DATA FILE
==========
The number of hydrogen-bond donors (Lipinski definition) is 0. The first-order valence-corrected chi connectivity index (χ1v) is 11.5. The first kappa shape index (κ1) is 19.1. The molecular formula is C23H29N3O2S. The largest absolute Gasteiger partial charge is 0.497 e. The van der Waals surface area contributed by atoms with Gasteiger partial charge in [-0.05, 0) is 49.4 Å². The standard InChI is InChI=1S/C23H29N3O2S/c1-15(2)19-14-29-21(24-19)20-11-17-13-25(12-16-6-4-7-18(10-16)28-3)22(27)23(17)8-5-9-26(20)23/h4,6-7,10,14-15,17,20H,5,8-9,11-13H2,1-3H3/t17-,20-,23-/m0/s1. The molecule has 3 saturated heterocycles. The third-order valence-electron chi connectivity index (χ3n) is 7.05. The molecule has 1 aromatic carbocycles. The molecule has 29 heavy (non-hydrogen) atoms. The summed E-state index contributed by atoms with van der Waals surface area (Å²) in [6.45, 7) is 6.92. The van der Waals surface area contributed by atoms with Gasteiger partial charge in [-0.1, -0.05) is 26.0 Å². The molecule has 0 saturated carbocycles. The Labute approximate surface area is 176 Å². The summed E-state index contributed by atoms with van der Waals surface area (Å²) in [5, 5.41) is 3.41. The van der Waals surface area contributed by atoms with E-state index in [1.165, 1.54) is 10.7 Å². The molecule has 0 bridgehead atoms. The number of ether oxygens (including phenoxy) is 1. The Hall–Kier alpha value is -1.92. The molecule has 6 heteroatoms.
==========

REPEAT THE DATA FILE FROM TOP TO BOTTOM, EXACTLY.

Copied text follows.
The number of hydrogen-bond donors (Lipinski definition) is 0. The first-order valence-corrected chi connectivity index (χ1v) is 11.5. The first kappa shape index (κ1) is 19.1. The molecular formula is C23H29N3O2S. The largest absolute Gasteiger partial charge is 0.497 e. The van der Waals surface area contributed by atoms with Gasteiger partial charge in [-0.05, 0) is 49.4 Å². The standard InChI is InChI=1S/C23H29N3O2S/c1-15(2)19-14-29-21(24-19)20-11-17-13-25(12-16-6-4-7-18(10-16)28-3)22(27)23(17)8-5-9-26(20)23/h4,6-7,10,14-15,17,20H,5,8-9,11-13H2,1-3H3/t17-,20-,23-/m0/s1. The molecule has 3 saturated heterocycles. The third-order valence-electron chi connectivity index (χ3n) is 7.05. The molecule has 1 aromatic carbocycles. The molecule has 29 heavy (non-hydrogen) atoms. The summed E-state index contributed by atoms with van der Waals surface area (Å²) in [6.45, 7) is 6.92. The van der Waals surface area contributed by atoms with Gasteiger partial charge in [-0.1, -0.05) is 26.0 Å². The molecule has 0 saturated carbocycles. The Labute approximate surface area is 176 Å². The summed E-state index contributed by atoms with van der Waals surface area (Å²) in [5, 5.41) is 3.41. The van der Waals surface area contributed by atoms with E-state index in [1.165, 1.54) is 10.7 Å². The molecule has 0 bridgehead atoms. The number of ether oxygens (including phenoxy) is 1. The Hall–Kier alpha value is -1.92. The molecule has 6 heteroatoms.